My last shots from the Japanese Garden are of two gorgeous stands of bamboo. A small grove adjacent to the “model home” has a small wooden pathway through it.

A more massive stand occupies a spot at the edge of the garden.

Inside the dark thicket Camellia sasanqua blooms.

What is it about a grove of bamboo that drives visitors to carve their initials into the culms? Grrrrrrr.

A final look at the rhythms and contrapuntal interplay in the bamboo…

just about to be published


Linda brought by my desk the 2009 Spring catalog of the Princeton Architectural Press. She really like the photo on the cover, a planting by Andrea Cochran, a San Francisco-based landscape architect and the subject of a new book, Andrea Chochran: Landscapes, which is just about to be published. (The project shown is the Ivy Street Roof Terrace Hayes Valley Roof Garden in San Francisco.)

You may recall that Linda is a quilter, and the cover design really looks quilt-like in the way it’s put together: blocks of different plantings (not just blocks of single kinds of plants), all assembled together so that one grouping of plants contrasts dramatically against another, like one patterned fabric in a quilt that’s been set against another. In fact the author of of the book describes Cochan’s work as “studies in repetition and order, orchestrations of movement in the landscape, and elements placed in geometric conversation”–which almost sounds like the principles operating behind many quilts.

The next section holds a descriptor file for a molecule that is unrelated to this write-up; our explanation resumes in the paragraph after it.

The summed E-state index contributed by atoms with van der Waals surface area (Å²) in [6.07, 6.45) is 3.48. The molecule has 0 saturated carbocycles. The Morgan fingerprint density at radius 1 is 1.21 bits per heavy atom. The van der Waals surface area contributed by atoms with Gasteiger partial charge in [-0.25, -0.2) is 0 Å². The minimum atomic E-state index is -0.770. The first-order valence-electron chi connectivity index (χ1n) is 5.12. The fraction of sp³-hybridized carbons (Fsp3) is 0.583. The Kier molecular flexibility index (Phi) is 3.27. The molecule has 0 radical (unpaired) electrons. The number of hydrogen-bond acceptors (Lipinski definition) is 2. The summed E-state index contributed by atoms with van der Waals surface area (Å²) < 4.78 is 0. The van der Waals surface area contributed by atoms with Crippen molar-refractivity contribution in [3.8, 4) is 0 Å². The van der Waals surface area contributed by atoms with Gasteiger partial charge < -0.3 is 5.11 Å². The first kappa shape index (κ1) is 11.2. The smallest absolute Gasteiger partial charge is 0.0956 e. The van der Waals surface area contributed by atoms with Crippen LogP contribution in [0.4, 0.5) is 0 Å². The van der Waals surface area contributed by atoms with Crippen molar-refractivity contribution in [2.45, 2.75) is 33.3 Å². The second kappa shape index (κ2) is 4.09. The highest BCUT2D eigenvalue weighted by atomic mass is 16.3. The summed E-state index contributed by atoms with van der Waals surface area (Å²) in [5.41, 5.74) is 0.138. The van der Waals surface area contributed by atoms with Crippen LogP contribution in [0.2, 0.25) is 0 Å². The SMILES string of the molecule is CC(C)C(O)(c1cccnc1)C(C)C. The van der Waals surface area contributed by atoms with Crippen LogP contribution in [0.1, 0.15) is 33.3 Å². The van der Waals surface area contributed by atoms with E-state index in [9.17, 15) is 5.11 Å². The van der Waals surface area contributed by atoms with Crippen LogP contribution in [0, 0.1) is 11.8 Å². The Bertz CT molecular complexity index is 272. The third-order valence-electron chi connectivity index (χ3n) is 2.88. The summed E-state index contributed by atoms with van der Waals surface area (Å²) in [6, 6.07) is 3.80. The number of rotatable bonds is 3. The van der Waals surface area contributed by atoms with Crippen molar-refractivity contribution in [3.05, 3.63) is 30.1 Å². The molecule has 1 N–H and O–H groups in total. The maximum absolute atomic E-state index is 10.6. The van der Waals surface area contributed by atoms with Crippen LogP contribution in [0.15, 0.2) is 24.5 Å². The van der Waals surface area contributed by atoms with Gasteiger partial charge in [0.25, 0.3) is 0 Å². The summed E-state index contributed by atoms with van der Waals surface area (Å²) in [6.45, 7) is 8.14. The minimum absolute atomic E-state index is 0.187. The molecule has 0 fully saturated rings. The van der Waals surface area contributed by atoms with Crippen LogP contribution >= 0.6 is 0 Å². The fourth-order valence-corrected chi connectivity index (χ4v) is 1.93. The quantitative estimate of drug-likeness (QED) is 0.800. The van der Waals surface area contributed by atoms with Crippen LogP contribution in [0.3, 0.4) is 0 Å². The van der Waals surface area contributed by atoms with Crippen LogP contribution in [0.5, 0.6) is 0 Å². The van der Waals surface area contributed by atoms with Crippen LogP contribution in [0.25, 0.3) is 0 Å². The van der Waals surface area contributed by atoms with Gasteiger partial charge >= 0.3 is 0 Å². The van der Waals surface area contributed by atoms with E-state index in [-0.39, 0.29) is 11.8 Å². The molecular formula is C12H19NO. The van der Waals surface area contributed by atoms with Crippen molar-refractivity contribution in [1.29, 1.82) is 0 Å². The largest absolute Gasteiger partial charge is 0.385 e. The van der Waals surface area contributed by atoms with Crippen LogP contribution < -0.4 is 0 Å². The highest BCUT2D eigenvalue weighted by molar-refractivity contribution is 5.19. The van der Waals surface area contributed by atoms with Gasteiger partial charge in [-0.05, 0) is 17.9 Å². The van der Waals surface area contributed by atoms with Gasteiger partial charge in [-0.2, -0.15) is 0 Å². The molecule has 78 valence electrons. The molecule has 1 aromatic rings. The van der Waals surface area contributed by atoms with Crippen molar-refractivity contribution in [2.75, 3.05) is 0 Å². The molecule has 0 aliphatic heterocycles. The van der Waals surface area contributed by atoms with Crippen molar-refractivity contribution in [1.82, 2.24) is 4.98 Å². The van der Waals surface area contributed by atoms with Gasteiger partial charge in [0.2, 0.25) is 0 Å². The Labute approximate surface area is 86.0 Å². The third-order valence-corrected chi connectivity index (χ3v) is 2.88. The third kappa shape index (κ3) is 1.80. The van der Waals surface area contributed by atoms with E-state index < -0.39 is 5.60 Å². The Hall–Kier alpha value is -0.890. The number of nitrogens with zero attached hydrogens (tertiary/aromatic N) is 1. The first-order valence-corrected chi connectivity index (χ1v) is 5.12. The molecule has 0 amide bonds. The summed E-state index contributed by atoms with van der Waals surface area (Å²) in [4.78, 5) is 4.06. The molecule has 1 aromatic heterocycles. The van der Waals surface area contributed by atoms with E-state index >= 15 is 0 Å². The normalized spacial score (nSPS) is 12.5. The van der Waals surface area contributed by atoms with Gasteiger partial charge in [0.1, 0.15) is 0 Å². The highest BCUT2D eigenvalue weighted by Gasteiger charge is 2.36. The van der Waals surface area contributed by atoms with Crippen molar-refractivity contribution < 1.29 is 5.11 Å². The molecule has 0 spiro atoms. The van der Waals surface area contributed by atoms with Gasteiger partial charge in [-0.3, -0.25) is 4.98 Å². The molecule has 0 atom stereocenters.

Check out Andrea Cochran’s website for other examples of her strong, linear landscape designs.

Thumbing through the catalog I ran across another title that made me stop for a closer look, Bamboo Fences, by Isao Yoshikawa and Osamu Suzuki. The catalog says that the book “provides a detailed look at the complex art of bamboo fence design in Japan, presenting these unique structures in over 250 photographs and line drawings. From the widely used ‘four-eyed fence’ (yotsume-gaki) and the fine ‘raincoat fence’ (mino-gaki) to the expensive ‘spicebush fence’ (kuromoji-gaki), these exquisite designs impress with their simple beauty, providing plenty of inspiration for your own bamboo fence.


“Author Isao Yoshikawa gives a brief overview of the history of bamboo fence building in Japan and classifies the different designs by type. A glossary provides explanation of Japanese fence names and structural terms.”

Of course, fences like this probably wouldn’t work so well if your house is in the Tudor or Spanish taste. Unless of course you want your home to develop a “home store Gothic” look that one writer called the look that suburban houses accrue over time as their owners buy whatever strikes their fancy at the local Home Depot, historical accuracy and style be damned.


But imagine these around a clean-lined modern house. In fact, Richard Neutra was known to like his glass-walled homes to look out on a Japanese-styled landscape. And some of the more geometric versions might even look amazing behind a landscape designed the the subject of the first book….


Above: Images from the book, photographed by Osamu Suzuki.